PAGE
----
Gold has long been seen as a financial safe haven in times of economic uncertainty. This don’t look like changing any time soon with the price of gold reaching a record high of US$1377.60 an ounce this week on the Comex division of the New York Mercantile Exchange. That might be good news for gold miners but not so good for the manufacturers of electronic devices that are reliant on not only gold, but also other precious metals. In some modern day alchemy, researchers have modeled and developed new classes of alloy materials that boast the properties that makes gold so attractive for electronic applications.
The costly noble metals, including gold, platinum, rhodium, palladium and silver, are widely used in electronic applications due to their combination of excellent conductivity paired with resistance to oxidation and corrosion. Looking to find less costly but equally durable and effective alternatives, researchers at the University of Connecticut have developed new classes of materials that behave much like gold and its counterparts when exposed to the oxidizing environments that degrade traditional base metals.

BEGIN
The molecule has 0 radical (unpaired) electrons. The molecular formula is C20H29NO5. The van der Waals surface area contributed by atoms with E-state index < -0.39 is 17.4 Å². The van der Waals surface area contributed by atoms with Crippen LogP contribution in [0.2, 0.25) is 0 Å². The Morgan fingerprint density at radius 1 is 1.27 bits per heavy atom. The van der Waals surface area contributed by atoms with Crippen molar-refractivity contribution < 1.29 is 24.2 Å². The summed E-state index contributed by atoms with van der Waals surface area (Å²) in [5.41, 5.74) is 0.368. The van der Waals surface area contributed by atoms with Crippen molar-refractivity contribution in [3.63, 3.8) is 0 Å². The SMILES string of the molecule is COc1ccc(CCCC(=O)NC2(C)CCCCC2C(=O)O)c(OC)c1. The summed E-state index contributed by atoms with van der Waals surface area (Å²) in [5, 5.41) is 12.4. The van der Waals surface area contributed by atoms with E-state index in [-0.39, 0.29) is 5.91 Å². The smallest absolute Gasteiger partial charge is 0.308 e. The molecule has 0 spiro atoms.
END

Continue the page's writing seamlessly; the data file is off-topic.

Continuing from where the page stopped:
The research team investigated nickel, copper and iron – all inexpensive materials the team felt may offer promise. Using a combination of theoretical analysis to select the appropriate ingredients, and materials engineering at the atomic level, the team was able to create designer materials.
Using inexpensive base metals, the researchers say they were able to synthesize various alloys and achieve higher conductivity native oxide scales through one of three processes: doping to enhance carrier concentration, inducing mixed oxidation states to give electron/polaron hopping, and/or phase separation for conducting pathways.
The University of Connecticut researchers claim their work has demonstrated an improvement in contact resistance of up to one-million-fold over that for pure base metals, so that base metal contacts can now be prepared with contact properties near those of pure gold.
Their research appears online in the October 12th issue of the journal Applied Physics Letters.
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